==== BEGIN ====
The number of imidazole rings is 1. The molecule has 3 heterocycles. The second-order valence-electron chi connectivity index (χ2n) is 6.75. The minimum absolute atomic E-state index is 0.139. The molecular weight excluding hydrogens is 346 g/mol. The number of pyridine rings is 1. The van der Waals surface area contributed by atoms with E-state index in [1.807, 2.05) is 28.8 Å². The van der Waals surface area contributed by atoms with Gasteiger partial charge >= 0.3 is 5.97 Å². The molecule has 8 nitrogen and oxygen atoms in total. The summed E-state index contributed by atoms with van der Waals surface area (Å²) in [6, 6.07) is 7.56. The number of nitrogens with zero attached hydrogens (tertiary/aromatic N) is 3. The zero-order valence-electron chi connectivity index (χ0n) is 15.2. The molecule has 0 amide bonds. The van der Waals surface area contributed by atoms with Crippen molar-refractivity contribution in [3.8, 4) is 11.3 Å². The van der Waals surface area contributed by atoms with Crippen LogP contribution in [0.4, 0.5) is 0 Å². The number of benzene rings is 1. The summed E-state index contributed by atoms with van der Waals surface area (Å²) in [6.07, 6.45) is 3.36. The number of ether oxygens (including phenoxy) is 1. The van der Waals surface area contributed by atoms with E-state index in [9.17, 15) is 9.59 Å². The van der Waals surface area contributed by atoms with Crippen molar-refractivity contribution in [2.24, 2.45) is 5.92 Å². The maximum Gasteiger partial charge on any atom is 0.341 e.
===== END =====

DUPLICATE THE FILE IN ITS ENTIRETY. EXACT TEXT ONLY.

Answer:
The number of imidazole rings is 1. The molecule has 3 heterocycles. The second-order valence-electron chi connectivity index (χ2n) is 6.75. The minimum absolute atomic E-state index is 0.139. The molecular weight excluding hydrogens is 346 g/mol. The number of pyridine rings is 1. The van der Waals surface area contributed by atoms with E-state index in [1.807, 2.05) is 28.8 Å². The van der Waals surface area contributed by atoms with Gasteiger partial charge >= 0.3 is 5.97 Å². The molecule has 8 nitrogen and oxygen atoms in total. The summed E-state index contributed by atoms with van der Waals surface area (Å²) in [6, 6.07) is 7.56. The number of nitrogens with zero attached hydrogens (tertiary/aromatic N) is 3. The zero-order valence-electron chi connectivity index (χ0n) is 15.2. The molecule has 0 amide bonds. The van der Waals surface area contributed by atoms with Crippen molar-refractivity contribution in [3.8, 4) is 11.3 Å². The van der Waals surface area contributed by atoms with Crippen LogP contribution in [0.4, 0.5) is 0 Å². The number of benzene rings is 1. The summed E-state index contributed by atoms with van der Waals surface area (Å²) in [6.07, 6.45) is 3.36. The number of ether oxygens (including phenoxy) is 1. The van der Waals surface area contributed by atoms with E-state index in [9.17, 15) is 9.59 Å². The van der Waals surface area contributed by atoms with Crippen molar-refractivity contribution in [2.24, 2.45) is 5.92 Å². The maximum Gasteiger partial charge on any atom is 0.341 e.